Wellness Quiz: Test Your Health IQ

Think you know everything there is to know about diet and exercise? Test your wellness IQ by choosing true or false to the statements below. Then go to the next page to see if you answered correctly. Dr. Tim Johnson explains which is a myth and why.

1. Your muscle turns to fat when you stop working out.

2. You must stretch before exercise.

3. Crunches will flatten your stomach.

4. Drinking alcohol helps you sleep.

5. Skipping meals helps you lose weight.

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6. Low-fat food means low-calorie.

7. Diet soda is healthier than regular soda.

8. Liposuction is a way to lose significant weight.

Click here for the answers.

Click here for more wellness myths.

Answers from Dr. Tim Johnson.

1. Your muscle turns to fat when you stop working out.

Myth. It's a myth, but many see people who stopped working out and then several years later, instead of a muscular frame, they now have a doughy one. But this is not because the muscle cells have turned into fat cells. Rather, it is often because they are no longer burning calories as rapidly, but they have not adjusted their caloric intake. So, instead of building muscle, they begin building fat.

However, in some rare circumstances, muscle can turn into fat. According to Dr. Sherwin Ho, an orthopedic surgeon at the University of Chicago, in some people who experience a complete muscle tear -- in which they are unable to move a muscle at all -- such a muscle-to-fat conversion can take place.

2. You must stretch before exercise.

Myth. Doctors have been going back and forth on this for years, but the current recommendation is that stretching before working out will not prevent injury. Instead, a slower-paced version of the exercise you will be doing is recommended as a warmup.

Ho noted that for certain patients with a history of injury, he would recommend stretching beforehand in affected areas to help avoid injury. As with most new workout regimens, he recommended talking to your doctor first. Stretching after a workout is still important, as it helps develop the body's flexibility.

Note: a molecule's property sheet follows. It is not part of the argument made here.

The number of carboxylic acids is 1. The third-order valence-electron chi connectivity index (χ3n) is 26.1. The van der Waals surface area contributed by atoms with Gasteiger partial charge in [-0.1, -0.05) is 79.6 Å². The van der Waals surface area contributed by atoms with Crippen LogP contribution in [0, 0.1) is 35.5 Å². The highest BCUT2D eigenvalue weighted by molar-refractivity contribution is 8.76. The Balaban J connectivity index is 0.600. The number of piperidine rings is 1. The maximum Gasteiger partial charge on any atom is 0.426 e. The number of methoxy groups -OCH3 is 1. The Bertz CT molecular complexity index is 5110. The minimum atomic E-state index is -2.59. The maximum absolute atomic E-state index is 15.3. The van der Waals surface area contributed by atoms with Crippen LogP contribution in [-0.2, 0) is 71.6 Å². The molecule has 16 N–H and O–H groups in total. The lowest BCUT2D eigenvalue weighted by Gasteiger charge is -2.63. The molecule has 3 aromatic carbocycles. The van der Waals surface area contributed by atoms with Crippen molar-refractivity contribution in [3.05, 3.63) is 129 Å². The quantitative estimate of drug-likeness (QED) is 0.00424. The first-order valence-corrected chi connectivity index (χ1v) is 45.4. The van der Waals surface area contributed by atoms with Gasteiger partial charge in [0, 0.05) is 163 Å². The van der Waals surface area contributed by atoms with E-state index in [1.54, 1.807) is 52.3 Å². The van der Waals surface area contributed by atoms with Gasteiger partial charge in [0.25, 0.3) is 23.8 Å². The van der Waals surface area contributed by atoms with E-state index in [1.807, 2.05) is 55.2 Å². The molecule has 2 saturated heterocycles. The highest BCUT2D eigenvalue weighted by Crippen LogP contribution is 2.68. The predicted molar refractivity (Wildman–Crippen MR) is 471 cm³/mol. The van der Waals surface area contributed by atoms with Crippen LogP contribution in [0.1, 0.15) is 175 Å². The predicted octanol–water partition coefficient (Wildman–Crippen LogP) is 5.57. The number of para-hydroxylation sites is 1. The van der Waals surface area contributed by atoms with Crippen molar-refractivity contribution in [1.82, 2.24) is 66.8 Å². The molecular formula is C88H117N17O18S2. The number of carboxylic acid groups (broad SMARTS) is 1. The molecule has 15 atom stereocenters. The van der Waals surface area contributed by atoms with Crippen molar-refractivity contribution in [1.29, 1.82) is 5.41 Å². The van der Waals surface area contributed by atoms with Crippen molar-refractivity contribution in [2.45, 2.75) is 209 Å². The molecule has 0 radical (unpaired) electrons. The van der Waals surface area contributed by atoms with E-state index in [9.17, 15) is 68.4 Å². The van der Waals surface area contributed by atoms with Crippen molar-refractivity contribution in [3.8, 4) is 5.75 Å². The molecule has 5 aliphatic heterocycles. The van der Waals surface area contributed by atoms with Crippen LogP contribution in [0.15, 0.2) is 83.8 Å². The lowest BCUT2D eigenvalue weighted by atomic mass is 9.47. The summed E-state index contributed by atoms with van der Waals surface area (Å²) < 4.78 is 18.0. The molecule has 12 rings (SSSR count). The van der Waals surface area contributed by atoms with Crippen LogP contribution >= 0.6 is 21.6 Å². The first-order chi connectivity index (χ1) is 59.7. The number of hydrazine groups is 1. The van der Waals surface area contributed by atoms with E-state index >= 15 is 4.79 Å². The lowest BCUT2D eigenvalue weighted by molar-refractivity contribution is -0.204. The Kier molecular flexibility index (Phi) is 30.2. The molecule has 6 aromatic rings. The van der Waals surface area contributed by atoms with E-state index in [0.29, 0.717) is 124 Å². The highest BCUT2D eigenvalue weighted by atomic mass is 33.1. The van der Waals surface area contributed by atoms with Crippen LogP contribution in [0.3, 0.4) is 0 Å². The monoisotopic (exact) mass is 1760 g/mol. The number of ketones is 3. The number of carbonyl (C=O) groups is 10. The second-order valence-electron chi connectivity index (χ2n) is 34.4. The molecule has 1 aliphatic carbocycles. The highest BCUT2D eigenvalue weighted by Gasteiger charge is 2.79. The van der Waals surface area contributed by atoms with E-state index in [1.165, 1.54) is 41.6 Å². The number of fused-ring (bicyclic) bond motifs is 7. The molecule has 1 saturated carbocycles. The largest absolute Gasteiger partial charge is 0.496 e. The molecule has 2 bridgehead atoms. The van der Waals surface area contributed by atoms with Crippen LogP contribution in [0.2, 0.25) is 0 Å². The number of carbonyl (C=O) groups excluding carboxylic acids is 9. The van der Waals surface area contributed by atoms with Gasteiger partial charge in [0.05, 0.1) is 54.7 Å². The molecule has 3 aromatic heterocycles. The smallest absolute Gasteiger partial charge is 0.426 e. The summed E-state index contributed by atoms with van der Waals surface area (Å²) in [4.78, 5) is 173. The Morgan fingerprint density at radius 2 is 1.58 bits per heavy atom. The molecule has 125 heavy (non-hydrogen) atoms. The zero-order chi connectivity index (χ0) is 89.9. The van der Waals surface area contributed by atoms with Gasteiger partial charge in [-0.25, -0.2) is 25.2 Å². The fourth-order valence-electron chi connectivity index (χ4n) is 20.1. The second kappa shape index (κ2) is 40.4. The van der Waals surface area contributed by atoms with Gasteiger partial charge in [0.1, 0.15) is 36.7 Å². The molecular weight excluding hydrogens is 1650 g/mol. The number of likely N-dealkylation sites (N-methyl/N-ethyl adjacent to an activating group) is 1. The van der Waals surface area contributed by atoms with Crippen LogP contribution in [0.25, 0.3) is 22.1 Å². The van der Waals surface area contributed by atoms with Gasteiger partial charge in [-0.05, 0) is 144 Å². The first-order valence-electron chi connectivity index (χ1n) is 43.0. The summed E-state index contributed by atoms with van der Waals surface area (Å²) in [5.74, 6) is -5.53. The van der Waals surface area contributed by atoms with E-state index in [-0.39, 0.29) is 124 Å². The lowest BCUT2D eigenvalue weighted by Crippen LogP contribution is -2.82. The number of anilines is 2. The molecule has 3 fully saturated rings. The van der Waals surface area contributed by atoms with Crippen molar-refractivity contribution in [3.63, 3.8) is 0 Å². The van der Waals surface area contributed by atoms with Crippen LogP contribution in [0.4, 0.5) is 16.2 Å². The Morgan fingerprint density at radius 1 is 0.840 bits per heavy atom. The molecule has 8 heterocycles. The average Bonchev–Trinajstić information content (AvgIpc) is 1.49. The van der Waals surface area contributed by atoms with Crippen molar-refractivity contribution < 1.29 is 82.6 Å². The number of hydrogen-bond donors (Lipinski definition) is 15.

3. Crunches will flatten your stomach.

Myth. Spot-reduction is a popular goal, whether it be around the stomach, thighs or other parts of the body, but it isn't a practical reality. Instead, aerobic exercise is needed to get rid of fat. Genetics will typically determine where that fat is lost first, and then the area can be toned. The only reason crunches might help flatten a stomach is because of the aerobic activity they provide, although they are not the best means of getting that activity.

4. Drinking alcohol helps you sleep.

True, but not recommended. Alcohol will help you fall asleep; however, it's not recommended as a sleep agent for several reasons, in addition to the fact that it can be abused.

You may wake up in the middle of sleep as the sedative benefit that alcohol provides wears off when it is metabolized; alcohol disrupts REM sleep, which typically occurs in the latter part of the sleep cycles; and alcohol may not keep you up, but it could keep your sleep partner awake as it tends to loosen the upper airway muscle, increasing the potential for "floppy" tissue that might be prone to vibrate and result in snoring.

5. Skipping meals helps you lose weight.

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